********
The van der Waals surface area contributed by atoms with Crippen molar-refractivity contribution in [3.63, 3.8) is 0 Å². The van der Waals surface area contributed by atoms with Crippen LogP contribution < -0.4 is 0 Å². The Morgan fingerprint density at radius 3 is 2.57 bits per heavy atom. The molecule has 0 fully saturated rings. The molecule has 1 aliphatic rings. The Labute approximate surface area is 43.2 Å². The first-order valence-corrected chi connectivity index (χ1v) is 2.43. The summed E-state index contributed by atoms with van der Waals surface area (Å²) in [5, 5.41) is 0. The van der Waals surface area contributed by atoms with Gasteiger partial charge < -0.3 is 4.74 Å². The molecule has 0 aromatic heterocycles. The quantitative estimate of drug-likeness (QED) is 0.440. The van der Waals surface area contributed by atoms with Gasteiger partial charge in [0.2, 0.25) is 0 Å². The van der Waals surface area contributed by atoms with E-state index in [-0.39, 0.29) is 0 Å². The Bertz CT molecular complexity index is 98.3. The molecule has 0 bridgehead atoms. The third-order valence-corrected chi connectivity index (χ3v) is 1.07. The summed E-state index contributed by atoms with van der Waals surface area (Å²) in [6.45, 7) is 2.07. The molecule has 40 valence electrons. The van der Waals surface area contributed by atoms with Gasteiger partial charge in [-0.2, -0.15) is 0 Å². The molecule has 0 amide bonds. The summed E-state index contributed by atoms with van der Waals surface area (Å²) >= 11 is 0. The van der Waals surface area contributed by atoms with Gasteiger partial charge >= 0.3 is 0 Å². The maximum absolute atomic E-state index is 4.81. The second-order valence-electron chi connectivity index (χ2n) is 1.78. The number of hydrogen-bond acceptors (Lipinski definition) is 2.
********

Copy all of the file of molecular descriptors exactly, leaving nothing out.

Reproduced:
The van der Waals surface area contributed by atoms with Crippen molar-refractivity contribution in [3.63, 3.8) is 0 Å². The van der Waals surface area contributed by atoms with Crippen LogP contribution < -0.4 is 0 Å². The Morgan fingerprint density at radius 3 is 2.57 bits per heavy atom. The molecule has 0 fully saturated rings. The molecule has 1 aliphatic rings. The Labute approximate surface area is 43.2 Å². The first-order valence-corrected chi connectivity index (χ1v) is 2.43. The summed E-state index contributed by atoms with van der Waals surface area (Å²) in [5, 5.41) is 0. The van der Waals surface area contributed by atoms with Gasteiger partial charge < -0.3 is 4.74 Å². The molecule has 0 aromatic heterocycles. The quantitative estimate of drug-likeness (QED) is 0.440. The van der Waals surface area contributed by atoms with Gasteiger partial charge in [0.2, 0.25) is 0 Å². The van der Waals surface area contributed by atoms with E-state index in [-0.39, 0.29) is 0 Å². The Bertz CT molecular complexity index is 98.3. The molecule has 0 bridgehead atoms. The third-order valence-corrected chi connectivity index (χ3v) is 1.07. The summed E-state index contributed by atoms with van der Waals surface area (Å²) in [6.45, 7) is 2.07. The molecule has 40 valence electrons. The van der Waals surface area contributed by atoms with Gasteiger partial charge in [-0.2, -0.15) is 0 Å². The molecule has 0 amide bonds. The summed E-state index contributed by atoms with van der Waals surface area (Å²) >= 11 is 0. The van der Waals surface area contributed by atoms with Gasteiger partial charge >= 0.3 is 0 Å². The maximum absolute atomic E-state index is 4.81. The second-order valence-electron chi connectivity index (χ2n) is 1.78. The number of hydrogen-bond acceptors (Lipinski definition) is 2.